This is precisely why opinion pieces asking “Does ChatGPT signify the end of the application essay?” must be given serious thought. Recent scandals have shown how easy family wealth allows applicants to game the system. Which poses a true moral dilemma for applicants: should they accept the uneven playing field we all know exists, or should they tip things slightly in their favor with the help of widely-available tools like ChatGPT? Forbes Online Magazine showed how simple that approach might be. Consider one of the core Common Application essay prompts: “Some students have a background, identity, interest, or talent that is so meaningful they believe their application would be incomplete without it. If this sounds like you, then please share your story.” In less than ten minutes–”far less time than we hope students would spend composing essays and far more time than most admissions officers spend reading essays”--ChatGPT produced a convincing and compelling text, albeit one that suggested heavy editing by an experienced adult. 

While sidestepping the stress and frustration of writing these essays, using AI in this way poses grave consequences. All students must now struggle with the ethical tightrope drawn by the Essay Witch: am I using a tool or am I cheating? Do I stand on moral principles knowing full-well that many, many others are submitting AI generated or enhanced essays? And what of the psychological benefits we know come from focused reflection on their lives that leads to good personal essays?  

It may be that these thorny issues lead to a productive disruption of the application process. For many schools, the essay has limited utility; most acceptances are determined by simple calculations of test scores, GPA, and financial qualifications. In situations where essays remain an inflection point, admissions officers could be compelled to make positive changes to their process. After all, what’s the point of poring over thousands of pages of such essays if a significant percentage are fabricated and inauthentic? Perhaps the means for assessing candidates will move closer towards the “holistic” processes to which many schools already aspire.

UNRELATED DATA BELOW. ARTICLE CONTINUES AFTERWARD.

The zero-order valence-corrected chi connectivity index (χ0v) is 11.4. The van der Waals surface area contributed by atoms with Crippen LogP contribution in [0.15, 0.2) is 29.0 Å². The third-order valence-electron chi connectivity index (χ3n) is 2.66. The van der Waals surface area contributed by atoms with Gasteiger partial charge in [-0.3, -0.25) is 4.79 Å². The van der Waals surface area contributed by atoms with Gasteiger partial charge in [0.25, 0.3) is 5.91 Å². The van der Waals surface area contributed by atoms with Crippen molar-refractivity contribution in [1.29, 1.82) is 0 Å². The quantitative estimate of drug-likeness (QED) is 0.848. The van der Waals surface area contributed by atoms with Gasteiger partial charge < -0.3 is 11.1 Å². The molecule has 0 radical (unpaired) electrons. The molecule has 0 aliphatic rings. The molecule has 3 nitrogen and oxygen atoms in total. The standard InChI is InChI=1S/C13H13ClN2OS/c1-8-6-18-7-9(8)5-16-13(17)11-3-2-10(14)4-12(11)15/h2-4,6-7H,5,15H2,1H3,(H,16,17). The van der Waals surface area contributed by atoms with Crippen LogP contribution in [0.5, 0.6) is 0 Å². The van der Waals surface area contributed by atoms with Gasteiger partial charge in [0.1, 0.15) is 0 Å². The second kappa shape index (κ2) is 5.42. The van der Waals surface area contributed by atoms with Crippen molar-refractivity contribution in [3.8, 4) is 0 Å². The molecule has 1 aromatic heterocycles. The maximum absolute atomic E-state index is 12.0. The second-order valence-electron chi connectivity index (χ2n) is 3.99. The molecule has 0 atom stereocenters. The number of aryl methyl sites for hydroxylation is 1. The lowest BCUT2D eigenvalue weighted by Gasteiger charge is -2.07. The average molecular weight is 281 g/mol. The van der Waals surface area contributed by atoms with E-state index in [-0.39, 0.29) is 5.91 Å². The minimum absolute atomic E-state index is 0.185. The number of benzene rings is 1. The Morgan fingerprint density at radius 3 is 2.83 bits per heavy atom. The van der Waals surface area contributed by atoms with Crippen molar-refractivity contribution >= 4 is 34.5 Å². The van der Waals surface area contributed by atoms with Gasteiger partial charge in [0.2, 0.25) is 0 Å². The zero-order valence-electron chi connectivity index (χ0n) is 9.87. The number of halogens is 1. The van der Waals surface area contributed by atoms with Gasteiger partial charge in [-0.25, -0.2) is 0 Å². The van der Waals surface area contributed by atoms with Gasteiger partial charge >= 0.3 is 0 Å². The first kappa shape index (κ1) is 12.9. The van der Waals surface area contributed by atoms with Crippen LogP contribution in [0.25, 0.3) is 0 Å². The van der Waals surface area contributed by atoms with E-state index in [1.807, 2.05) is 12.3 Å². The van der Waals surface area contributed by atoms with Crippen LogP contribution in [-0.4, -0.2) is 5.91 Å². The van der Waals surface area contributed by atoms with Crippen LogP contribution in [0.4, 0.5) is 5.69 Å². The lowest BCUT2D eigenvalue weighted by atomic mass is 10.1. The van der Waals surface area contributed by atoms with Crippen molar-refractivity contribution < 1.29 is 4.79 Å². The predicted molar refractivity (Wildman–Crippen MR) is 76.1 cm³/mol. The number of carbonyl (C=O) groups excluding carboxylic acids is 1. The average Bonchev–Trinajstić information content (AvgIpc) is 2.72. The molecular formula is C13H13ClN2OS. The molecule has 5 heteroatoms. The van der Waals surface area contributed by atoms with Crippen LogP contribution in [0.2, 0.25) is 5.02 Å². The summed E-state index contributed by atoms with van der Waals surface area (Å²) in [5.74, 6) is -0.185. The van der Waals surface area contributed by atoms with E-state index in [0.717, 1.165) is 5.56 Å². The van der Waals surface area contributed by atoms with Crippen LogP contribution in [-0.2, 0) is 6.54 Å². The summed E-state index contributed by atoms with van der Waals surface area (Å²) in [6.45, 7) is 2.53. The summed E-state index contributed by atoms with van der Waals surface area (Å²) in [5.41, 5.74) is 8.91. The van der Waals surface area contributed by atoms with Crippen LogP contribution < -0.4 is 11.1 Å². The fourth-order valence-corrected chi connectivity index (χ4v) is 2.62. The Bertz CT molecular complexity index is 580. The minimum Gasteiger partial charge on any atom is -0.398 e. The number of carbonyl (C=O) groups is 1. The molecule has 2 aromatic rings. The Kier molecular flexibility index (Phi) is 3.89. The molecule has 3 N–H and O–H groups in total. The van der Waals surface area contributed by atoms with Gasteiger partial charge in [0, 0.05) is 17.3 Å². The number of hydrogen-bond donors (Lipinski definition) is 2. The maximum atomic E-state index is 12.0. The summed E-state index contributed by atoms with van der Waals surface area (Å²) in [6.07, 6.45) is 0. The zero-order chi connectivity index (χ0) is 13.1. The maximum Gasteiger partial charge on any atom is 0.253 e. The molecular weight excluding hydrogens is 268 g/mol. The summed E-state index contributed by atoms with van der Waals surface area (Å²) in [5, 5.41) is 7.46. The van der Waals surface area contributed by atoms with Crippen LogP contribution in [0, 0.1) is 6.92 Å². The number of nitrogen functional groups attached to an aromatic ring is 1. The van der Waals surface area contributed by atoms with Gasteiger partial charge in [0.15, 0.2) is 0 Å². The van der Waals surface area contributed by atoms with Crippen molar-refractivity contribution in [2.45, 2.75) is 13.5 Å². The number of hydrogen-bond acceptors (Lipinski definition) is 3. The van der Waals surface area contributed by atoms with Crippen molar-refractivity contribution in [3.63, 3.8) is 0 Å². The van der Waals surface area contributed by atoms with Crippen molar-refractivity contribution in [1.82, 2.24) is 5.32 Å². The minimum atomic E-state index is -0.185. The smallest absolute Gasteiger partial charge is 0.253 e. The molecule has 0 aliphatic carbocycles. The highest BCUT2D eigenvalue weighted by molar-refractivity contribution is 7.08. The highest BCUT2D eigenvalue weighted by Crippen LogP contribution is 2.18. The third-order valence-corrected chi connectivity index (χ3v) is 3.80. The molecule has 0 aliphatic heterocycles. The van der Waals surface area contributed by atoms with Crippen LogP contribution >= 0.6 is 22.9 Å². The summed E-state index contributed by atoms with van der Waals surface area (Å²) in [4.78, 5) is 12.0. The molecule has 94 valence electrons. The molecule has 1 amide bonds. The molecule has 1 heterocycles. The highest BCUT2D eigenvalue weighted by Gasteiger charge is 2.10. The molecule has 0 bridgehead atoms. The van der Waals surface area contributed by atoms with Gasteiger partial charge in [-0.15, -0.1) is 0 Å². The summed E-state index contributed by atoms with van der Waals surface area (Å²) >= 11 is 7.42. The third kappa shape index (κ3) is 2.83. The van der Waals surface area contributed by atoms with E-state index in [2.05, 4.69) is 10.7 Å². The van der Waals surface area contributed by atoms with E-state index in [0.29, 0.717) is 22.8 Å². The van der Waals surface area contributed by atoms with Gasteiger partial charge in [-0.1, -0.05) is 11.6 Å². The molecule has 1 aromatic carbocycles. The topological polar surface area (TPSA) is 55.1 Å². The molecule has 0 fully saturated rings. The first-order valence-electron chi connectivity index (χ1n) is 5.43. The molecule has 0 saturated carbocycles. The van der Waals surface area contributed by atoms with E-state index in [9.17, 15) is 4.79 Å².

While schools and admissions offices search for temporary solutions to these issues, they also need to think more proactively about the changes yet to come. In a way, the release of ChatGPT can be considered a clarion call. It’s clear that AI will disrupt academic work in profound ways over the course of the next months and years, making it no longer the purview of only computer scientists or administrators; every student, from emerging engineers to potential poets, will incorporate AI into their studies. This means they will need not only to have an opinion about the uses and abuses of these technologies, but will also need to know how to use them productively and ethically. Thus, it’s up to all of us–students, educators, technologists, and parents–to decide what the future of learning with AI will look like.